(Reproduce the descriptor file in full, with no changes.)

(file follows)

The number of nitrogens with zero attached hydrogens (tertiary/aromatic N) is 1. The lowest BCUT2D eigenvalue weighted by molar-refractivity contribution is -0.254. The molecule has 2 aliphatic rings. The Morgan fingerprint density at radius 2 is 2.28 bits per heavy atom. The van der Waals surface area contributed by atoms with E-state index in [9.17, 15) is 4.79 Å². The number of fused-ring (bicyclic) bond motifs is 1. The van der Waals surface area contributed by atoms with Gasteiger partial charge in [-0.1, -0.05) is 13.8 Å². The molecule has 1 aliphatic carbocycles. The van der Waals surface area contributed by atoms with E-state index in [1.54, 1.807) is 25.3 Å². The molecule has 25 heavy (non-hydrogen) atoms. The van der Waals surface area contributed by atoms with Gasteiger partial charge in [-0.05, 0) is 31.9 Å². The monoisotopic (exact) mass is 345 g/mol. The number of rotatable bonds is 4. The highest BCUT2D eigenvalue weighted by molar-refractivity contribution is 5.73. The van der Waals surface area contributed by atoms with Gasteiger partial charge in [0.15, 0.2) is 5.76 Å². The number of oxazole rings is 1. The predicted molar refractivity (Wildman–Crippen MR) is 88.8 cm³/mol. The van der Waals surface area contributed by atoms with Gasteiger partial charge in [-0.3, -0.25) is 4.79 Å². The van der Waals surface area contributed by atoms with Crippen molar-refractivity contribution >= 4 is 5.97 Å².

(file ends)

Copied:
The number of nitrogens with zero attached hydrogens (tertiary/aromatic N) is 1. The lowest BCUT2D eigenvalue weighted by molar-refractivity contribution is -0.254. The molecule has 2 aliphatic rings. The Morgan fingerprint density at radius 2 is 2.28 bits per heavy atom. The van der Waals surface area contributed by atoms with E-state index in [9.17, 15) is 4.79 Å². The number of fused-ring (bicyclic) bond motifs is 1. The van der Waals surface area contributed by atoms with Gasteiger partial charge in [-0.1, -0.05) is 13.8 Å². The molecule has 1 aliphatic carbocycles. The van der Waals surface area contributed by atoms with E-state index in [1.54, 1.807) is 25.3 Å². The molecule has 25 heavy (non-hydrogen) atoms. The van der Waals surface area contributed by atoms with Gasteiger partial charge in [-0.05, 0) is 31.9 Å². The monoisotopic (exact) mass is 345 g/mol. The number of rotatable bonds is 4. The highest BCUT2D eigenvalue weighted by molar-refractivity contribution is 5.73. The van der Waals surface area contributed by atoms with Gasteiger partial charge in [0.15, 0.2) is 5.76 Å². The number of oxazole rings is 1. The predicted molar refractivity (Wildman–Crippen MR) is 88.8 cm³/mol. The van der Waals surface area contributed by atoms with Gasteiger partial charge in [-0.3, -0.25) is 4.79 Å². The van der Waals surface area contributed by atoms with Crippen molar-refractivity contribution >= 4 is 5.97 Å².